JS: Probably “Coming Home,” the lyrics to that one. I know he wrote that one on the porch to the studio, overlooking the shire. I don’t know about lyrically, but “Can’t Find The Brakes” came together in Australia. John wasn’t able to get on the flight going out to Australia, so we had a couple days here without him. And that song kind of came together when we were workshopping some ideas waiting for John to get there. So that one was kind of inspired by Australia, and it was finished in Australia. I guess that and “Get A Little High.” 

ME: “Coming Home (Ballad of the Shire)” you just released as your new single, and Justin, you contributed the music for this one. 

JS: Yes, I wrote all the music for that actually on the bus while we were on the road with Wolfgang Van Halen a while ago. It had just been kind of floating around and I didn’t even really demo it until we got home from that tour and then I went over to John’s house and got him to play some slide on it. Then it kind of just sat around for a while. Basically, I went over to Marc’s house like three days before we went over to Australia and we wrote all the melodies and stuff to that that day. That was actually kind of a last minute entry. But yeah, love that song.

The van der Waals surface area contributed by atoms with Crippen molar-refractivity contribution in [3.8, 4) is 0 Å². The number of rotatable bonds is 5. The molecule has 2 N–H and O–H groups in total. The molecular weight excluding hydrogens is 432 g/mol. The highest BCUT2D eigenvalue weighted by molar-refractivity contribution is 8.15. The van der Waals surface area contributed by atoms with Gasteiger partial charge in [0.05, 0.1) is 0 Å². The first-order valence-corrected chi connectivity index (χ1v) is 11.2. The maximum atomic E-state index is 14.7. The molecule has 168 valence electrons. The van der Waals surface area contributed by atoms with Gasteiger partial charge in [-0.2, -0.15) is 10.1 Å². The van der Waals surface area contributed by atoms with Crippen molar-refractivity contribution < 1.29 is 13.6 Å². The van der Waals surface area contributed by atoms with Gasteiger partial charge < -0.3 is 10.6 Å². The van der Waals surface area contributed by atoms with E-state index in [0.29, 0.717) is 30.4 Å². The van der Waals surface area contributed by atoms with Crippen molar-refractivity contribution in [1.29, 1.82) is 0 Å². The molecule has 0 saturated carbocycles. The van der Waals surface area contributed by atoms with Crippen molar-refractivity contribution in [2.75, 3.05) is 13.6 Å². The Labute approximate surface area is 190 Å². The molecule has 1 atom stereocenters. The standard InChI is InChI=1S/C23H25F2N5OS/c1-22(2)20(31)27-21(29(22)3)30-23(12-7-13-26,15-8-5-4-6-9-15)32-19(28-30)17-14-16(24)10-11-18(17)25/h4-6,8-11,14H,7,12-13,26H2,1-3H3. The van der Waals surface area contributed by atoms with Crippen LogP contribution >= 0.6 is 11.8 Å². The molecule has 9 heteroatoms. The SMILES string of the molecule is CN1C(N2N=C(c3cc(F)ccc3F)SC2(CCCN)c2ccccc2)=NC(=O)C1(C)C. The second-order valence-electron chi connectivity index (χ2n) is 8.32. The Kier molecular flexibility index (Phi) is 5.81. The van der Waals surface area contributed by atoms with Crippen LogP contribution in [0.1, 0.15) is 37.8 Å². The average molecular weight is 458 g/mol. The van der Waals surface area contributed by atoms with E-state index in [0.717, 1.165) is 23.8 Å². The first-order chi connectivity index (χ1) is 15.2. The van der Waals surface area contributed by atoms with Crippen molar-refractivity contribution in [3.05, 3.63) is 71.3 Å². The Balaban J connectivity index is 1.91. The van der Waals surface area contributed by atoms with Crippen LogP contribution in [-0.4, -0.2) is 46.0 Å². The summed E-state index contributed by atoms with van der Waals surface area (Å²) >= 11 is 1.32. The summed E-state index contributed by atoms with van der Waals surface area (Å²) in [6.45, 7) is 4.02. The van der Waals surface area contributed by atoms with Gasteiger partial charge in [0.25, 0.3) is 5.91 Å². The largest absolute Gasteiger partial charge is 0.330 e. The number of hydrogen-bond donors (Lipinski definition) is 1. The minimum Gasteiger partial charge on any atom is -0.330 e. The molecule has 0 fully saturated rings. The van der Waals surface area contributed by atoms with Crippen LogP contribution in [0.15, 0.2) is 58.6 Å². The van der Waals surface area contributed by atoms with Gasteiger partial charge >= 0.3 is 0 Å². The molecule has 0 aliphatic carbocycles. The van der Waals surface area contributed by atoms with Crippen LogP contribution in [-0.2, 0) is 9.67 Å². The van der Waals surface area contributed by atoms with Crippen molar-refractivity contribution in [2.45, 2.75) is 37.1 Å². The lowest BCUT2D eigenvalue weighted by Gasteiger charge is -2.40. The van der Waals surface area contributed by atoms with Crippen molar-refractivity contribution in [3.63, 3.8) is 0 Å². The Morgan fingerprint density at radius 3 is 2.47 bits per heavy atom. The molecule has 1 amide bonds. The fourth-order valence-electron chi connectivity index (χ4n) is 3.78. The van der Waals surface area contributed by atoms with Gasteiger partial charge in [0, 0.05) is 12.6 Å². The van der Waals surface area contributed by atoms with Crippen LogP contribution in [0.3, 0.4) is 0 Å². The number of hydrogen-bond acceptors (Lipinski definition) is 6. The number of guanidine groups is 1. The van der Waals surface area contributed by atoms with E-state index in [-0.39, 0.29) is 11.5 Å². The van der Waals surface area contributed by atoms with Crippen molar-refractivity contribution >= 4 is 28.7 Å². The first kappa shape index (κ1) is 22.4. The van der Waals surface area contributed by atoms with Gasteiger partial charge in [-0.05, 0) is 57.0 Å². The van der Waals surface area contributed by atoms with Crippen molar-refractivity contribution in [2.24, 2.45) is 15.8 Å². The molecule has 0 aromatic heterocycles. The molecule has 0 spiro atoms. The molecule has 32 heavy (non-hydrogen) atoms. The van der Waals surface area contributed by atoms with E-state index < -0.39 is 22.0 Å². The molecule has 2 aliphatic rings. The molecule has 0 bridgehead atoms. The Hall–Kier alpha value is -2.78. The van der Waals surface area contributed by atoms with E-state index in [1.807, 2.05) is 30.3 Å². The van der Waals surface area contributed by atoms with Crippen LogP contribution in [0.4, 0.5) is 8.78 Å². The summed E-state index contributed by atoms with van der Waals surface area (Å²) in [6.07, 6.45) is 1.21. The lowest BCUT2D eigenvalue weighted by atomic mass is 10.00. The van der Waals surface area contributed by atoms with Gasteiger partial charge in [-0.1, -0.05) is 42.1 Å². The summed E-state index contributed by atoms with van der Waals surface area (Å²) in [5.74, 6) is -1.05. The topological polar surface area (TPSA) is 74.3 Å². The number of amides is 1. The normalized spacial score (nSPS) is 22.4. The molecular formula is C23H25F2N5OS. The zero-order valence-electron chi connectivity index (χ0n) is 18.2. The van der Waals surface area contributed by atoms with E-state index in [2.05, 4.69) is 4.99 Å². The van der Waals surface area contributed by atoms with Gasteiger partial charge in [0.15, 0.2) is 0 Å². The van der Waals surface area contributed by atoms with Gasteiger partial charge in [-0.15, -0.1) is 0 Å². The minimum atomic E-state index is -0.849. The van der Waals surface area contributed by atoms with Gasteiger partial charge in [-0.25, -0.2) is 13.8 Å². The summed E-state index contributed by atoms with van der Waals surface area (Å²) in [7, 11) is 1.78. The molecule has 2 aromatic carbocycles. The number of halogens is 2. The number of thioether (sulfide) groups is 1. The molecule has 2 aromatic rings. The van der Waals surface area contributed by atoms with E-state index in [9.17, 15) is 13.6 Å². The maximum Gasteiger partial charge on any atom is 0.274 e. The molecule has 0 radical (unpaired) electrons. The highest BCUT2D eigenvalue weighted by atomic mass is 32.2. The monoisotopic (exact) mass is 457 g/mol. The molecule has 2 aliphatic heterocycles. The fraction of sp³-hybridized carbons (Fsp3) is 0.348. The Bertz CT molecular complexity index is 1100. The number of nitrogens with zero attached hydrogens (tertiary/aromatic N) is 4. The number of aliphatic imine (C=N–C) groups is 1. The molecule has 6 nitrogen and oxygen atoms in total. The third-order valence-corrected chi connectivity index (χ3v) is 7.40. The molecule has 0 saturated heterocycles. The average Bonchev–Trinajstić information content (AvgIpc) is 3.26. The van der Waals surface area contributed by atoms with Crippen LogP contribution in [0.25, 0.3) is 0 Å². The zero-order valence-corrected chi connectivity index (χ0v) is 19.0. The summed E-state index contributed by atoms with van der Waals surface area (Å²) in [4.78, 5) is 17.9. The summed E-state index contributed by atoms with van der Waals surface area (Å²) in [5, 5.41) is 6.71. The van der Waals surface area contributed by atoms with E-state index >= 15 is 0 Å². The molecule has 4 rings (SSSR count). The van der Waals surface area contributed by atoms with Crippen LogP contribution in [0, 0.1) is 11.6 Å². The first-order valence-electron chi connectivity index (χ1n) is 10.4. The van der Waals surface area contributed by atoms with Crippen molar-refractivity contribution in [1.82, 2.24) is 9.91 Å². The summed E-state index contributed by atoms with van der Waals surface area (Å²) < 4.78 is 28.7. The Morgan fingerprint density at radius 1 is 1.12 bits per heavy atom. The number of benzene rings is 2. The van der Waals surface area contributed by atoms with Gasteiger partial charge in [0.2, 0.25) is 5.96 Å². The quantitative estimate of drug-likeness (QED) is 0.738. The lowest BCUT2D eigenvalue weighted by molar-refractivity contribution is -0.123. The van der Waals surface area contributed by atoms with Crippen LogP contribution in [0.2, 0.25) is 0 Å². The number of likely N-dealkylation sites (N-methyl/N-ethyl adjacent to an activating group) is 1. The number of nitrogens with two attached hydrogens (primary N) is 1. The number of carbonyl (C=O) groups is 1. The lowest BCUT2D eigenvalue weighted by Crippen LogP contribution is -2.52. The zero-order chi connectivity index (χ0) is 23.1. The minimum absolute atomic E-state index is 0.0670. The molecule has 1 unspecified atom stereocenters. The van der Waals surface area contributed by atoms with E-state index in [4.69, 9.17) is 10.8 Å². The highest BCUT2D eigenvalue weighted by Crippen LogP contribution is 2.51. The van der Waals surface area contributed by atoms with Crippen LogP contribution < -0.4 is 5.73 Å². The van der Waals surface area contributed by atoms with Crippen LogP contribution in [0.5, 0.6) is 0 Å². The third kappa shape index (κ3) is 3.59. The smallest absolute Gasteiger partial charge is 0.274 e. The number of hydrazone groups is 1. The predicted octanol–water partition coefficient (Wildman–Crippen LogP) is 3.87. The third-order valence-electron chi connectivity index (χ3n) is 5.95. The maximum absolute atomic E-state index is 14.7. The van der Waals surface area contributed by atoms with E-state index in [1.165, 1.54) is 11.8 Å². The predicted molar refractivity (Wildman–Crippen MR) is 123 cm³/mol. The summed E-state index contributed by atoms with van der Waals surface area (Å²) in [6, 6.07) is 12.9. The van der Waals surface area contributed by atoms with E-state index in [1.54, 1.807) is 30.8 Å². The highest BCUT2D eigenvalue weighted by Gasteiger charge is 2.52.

ME: It’s such a gorgeous song and something that is so new for Dirty Honey. It’s actually one of the tracks that gave me that Led Zeppelin or even that raw Allman Brothers folk rock type feel to it. Was the inspiration behind this track from your extensive touring?

JB: Marc likes to explain it as kind of our lives of being on the road and how you want to feel when you’re coming home and getting back to a place that is comfortable.

JS: Yeah, when I wrote the music it was right in the middle of that tour and we were co-headlining with Wolfgang. We had a hotel room and Marc had taken the key and I couldn’t get in there and I was just kind of miserable stuck on the bus, and was like ‘I miss my girl’ and at this point it just kind of came out of me real fast. I even told Marc when he wrote the lyrics, like I want this to be about longing and being on the road too long and wanting to go home. So, that’s what it ended up being about.